Sons of Kemet - digging deep for new sounds
Saxophone, tuba and two sets of drums aren’t what you might call conventional instrumentation but it was the sound that Shabaka Hutchings was hearing in his head when he formed Sons of Kemet three years ago and on the strength of the quartet’s first album, Burn, his choice of both instruments and players has been overwhelmingly vindicated.
“I love the elasticity that the tuba has,” says the saxophonist who brings his musical vision to Glasgow Jazz Festival this week. “For such a big instrument it can move so easily between playing the melody and being part of the rhythm section and I wanted to be able to play with both of its personalities, if you like, to create music that wouldn’t just be a brief statement and then have everyone going off and showing everything they have as improvisers, as happens in a lot of jazz. I want our music to develop organically so that we keep finding new meaning in a melody and we end up with essentially a new composition after we’ve played something night after night on a tour or on gigs over a long period of time.”
There’s a lot of history in Sons of Kemet’s music, in part reflecting the origin of the band name in ancient Egypt. Kemet, says Hutchings, was the name for black Egypt and the London-born, Barbados-raised musician has a link to these times in that he is named after Shabaka, the last Nubian to rule over Upper and Lower Egypt and the man responsible for the ideological principals – the Kemetic code – of the time.
“The idea is that our music reflects the African diaspora and how hereditary African music filtered into the music of the Caribbean and New Orleans that we hear today,” he says. “If you listen to New Orleans marching bands, there’s something ceremonial about them, of course, but there’s also a soulfulness and feeling of joyousness in that music. The heart of it is almost what you hear in a field recording – the essence – and those things are what I had in mind when I formed the band. I didn’t want complexity just for complexity’s sake, I wanted something deep that we could all explore.”
Hutchings’ own story is of a clarinet student who was classically trained on that instrument and came back to the UK in 2000 to study first at Birmingham Conservatoire and then at the Guildhall in London, adding saxophone and developing into a jazz player along the way. He played with fellow Glasgow Jazz Festival guest Courtney Pine, saxophonist-rapper Soweto Kinch, and the late trumpeter Abram Wilson before forming the acclaimed young jazz adventurers Zed-U, where he worked with one of Sons of Kemet’s drummers, Tom Skinner. He also became a regular deputy saxophonist in Polar Bear, with his current band’s other drummer, Sebastian Rochford.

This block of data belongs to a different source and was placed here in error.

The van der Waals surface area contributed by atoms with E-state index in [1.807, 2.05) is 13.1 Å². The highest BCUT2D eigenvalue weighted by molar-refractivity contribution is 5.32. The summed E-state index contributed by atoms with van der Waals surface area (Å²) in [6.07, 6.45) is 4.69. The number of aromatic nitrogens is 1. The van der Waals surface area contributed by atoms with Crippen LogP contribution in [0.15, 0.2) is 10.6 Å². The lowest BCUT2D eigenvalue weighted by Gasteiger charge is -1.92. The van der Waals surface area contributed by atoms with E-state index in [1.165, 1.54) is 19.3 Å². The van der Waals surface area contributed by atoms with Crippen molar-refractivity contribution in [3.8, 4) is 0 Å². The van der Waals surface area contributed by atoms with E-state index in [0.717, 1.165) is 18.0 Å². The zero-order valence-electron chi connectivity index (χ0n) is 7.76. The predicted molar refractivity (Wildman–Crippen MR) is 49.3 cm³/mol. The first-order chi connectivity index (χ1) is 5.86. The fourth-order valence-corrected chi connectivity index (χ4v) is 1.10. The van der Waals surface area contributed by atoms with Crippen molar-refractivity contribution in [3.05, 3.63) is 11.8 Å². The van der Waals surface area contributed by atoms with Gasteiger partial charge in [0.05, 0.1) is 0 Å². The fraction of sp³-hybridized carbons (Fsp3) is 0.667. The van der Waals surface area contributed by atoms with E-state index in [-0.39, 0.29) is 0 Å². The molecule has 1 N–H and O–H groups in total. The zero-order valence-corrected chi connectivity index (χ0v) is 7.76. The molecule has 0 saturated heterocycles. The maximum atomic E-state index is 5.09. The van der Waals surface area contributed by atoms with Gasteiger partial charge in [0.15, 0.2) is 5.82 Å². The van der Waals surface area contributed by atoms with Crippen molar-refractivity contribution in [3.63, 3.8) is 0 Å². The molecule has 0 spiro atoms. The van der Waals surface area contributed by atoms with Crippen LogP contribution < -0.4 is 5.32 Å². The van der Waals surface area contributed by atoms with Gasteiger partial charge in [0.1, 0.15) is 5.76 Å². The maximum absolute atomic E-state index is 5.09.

“When I thought about drummers for Sons of Kemet, I was thinking about having two who would complement each other, as well as bring energy and detail to the sound, and Tom and Seb were the only two guys I considered,” he says. “The way they play together, they just understand each other perfectly and Seb’s experience as a record producer brings an extra ingredient to the band. He hears things in a big picture, if I can put it that way, and that allows him to introduce small details that actually add a lot. When he produced our album he added some electronic touches in post-production that gave the music another dimension without detracting from the basic acoustic energy that the band has on gigs.”
Although Thursday’s concert will be the first time Sons of Kemet have played in Glasgow, they already have a connection with the city, having picked up the Best Jazz Act award at the MOBOs in the SSE Hydro last October. For Hutchings, gaining such acknowledgement for the band relatively early into its career was, he says, amazing and confirmation that listeners “get” what the band is about musically.
“It’ll be great to actually play in Glasgow, although obviously the MOBOs was a fantastic occasion,” he says. “I’m really looking forward to playing and presenting a band that draws on the music of the Caribbean and New Orleans – and also benefited quite a lot from studies of Balkan brass bands when I was at the planning stage – but is emphatically the sound of modern London.”
From The Herald, June 24, 2014.